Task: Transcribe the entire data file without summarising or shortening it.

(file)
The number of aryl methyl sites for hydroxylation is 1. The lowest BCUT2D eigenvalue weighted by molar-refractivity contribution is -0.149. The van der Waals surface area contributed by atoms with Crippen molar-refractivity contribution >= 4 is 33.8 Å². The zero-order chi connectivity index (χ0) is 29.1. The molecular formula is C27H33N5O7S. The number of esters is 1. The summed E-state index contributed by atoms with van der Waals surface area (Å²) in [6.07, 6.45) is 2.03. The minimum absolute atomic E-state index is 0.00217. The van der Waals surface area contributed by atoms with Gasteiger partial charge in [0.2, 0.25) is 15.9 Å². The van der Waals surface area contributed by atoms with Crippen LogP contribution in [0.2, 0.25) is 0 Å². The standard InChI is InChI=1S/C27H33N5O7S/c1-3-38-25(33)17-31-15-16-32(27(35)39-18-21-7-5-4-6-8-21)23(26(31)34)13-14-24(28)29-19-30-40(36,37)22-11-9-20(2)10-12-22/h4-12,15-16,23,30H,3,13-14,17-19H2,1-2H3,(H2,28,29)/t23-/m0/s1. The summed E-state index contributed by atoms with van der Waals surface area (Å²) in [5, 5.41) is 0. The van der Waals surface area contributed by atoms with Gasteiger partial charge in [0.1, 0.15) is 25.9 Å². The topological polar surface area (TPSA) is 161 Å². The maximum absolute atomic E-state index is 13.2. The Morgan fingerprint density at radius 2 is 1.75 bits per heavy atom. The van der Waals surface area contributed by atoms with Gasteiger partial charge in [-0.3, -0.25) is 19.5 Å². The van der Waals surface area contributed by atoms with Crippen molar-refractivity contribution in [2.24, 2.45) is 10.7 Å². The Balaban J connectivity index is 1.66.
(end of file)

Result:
The number of aryl methyl sites for hydroxylation is 1. The lowest BCUT2D eigenvalue weighted by molar-refractivity contribution is -0.149. The van der Waals surface area contributed by atoms with Crippen molar-refractivity contribution >= 4 is 33.8 Å². The zero-order chi connectivity index (χ0) is 29.1. The molecular formula is C27H33N5O7S. The number of esters is 1. The summed E-state index contributed by atoms with van der Waals surface area (Å²) in [6.07, 6.45) is 2.03. The minimum absolute atomic E-state index is 0.00217. The van der Waals surface area contributed by atoms with Gasteiger partial charge in [0.2, 0.25) is 15.9 Å². The van der Waals surface area contributed by atoms with Crippen LogP contribution in [0.2, 0.25) is 0 Å². The standard InChI is InChI=1S/C27H33N5O7S/c1-3-38-25(33)17-31-15-16-32(27(35)39-18-21-7-5-4-6-8-21)23(26(31)34)13-14-24(28)29-19-30-40(36,37)22-11-9-20(2)10-12-22/h4-12,15-16,23,30H,3,13-14,17-19H2,1-2H3,(H2,28,29)/t23-/m0/s1. The summed E-state index contributed by atoms with van der Waals surface area (Å²) in [5, 5.41) is 0. The van der Waals surface area contributed by atoms with Gasteiger partial charge in [0.1, 0.15) is 25.9 Å². The topological polar surface area (TPSA) is 161 Å². The maximum absolute atomic E-state index is 13.2. The Morgan fingerprint density at radius 2 is 1.75 bits per heavy atom. The van der Waals surface area contributed by atoms with Gasteiger partial charge in [-0.3, -0.25) is 19.5 Å². The van der Waals surface area contributed by atoms with Crippen molar-refractivity contribution in [2.24, 2.45) is 10.7 Å². The Balaban J connectivity index is 1.66.